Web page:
Quantcast

Brewing With Cherries

HomeBrewTalk.com - Beer, Wine, Mead, & Cider Brewing Discussion Community.

Help Support Homebrew Talk:

There are a few main considerations to be aware of when you decide you’re going to add cherries to your homebrew. The quantity and type of cherries, their condition, and the brewing stage to add the fruit are all important aspects of preparing a delicious final product.

What Type of Cherries Should I Use?



When deciding what type of cherries to use, remember to keep your final creation in mind. If you prefer the taste of those sugary little red buttons you see on cakes, then buy yourself a big sealed bag of glace cherries. They’re cheap and the whole process of adding a commercial, pre-sanitized food product is much more simple than adding a fresh, harvested fruit. But beware; the fermenting process will remove a lot of the simple sweetness, so you’ll be left with a bitter flavor more like medicine. Having said that, if you enjoy a little sip of cough syrup before bed, buy two big bags of glace cherries. You’ll probably prefer the beer to the medication and I reckon it might help you get to sleep a little easier too.
As for other pre-sanitized food products, many brewers use cherry syrup or juice for a great final beverage. The next section of this article deals with methods and procedures a brewer can use to prepare a solid fruit for brewing, but cherry syrup will allow you to skip all of this. Some kind of pasteurization and pulverization has already been done far, far away in a sanitized environment. If you use a store-bought cherry juice, you can simply tip the liquid into the beer at the perfect moment for a reliable effect. Consider sourcing a high quality, one hundred percent cherry liquid that you can use again and again in future brews. Then you can compare the results from one batch to another and examine the effects the other ingredients of individual brews have on the beer.

How Do I Brew With Real Cherries?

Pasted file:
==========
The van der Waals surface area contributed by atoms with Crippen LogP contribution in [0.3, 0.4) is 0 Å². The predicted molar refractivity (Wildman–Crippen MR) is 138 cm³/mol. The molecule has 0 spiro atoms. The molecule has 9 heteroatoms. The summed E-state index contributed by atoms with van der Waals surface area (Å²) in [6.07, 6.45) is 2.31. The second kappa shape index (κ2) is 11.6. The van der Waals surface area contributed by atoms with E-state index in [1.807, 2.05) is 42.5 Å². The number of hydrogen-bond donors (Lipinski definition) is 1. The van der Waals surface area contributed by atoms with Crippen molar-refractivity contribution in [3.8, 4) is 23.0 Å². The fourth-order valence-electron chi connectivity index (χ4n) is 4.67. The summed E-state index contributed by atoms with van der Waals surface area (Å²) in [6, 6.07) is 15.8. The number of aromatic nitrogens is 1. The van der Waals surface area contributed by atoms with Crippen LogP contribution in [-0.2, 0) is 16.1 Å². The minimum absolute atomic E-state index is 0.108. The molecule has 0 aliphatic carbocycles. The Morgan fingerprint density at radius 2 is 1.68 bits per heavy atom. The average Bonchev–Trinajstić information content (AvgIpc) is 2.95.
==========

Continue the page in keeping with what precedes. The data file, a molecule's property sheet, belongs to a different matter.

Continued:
Use 1.2 pounds of real cherries per gallon of wort (that’s 125 grams per liter). That’s a simple and easy benchmark to work from. More cherries should be used in darker beer, something like 1.4 pounds per gallon (150 grams per liter). Fewer cherries should be used in a lighter beer; consider dropping below 15 ounces per gallon (100 grams per liter) if you’re brewing a really fresh session lager. This amount will allow the other flavors of the brew to shine alongside the taste of the fruit. It seems like a lot, it is a lot, but cherries are notorious for the mild character they imbue into beer and nobody wants to wrap their lips around something disappointing. A weak flavored beer would just be a waste of a brew day, especially if you’ve been waiting a month to enjoy the lovely stuff.

Preparing Your Cherries


There are many little tricks and recommendations out there and a few seem to work quite well. If you freeze your cherries before adding them to the brew, you’ll break down the cell walls of the fruit. This allows the flavor to diffuse into the liquid more quickly. Some brewers suggest that the freezing process also kills the microbes that infect or spoil the brew, but there are too many little nasties with too many attributes to be certain that freezing is an effective sanitary process on its own. So boil your cherries as well. This may create pectin so throwing a little pectic enzyme in with your yeast will clear that up.
The best way to boil fruit for beer is to submerge it in hot water while in a sealed bag (all you brewers who moon-light as chefs, think sous-vide). This retains the flavor within the fruit parcel but cooks any impurities or unwanted microscopic residents. Be sure to use a food-grade plastic bag which can be totally sealed and check to see that the manufacturers encourage the heating of their product. If the bag has the word ‘garbage’ or ‘trash’ in the title, you should use something else. Zip-lock bags work very well.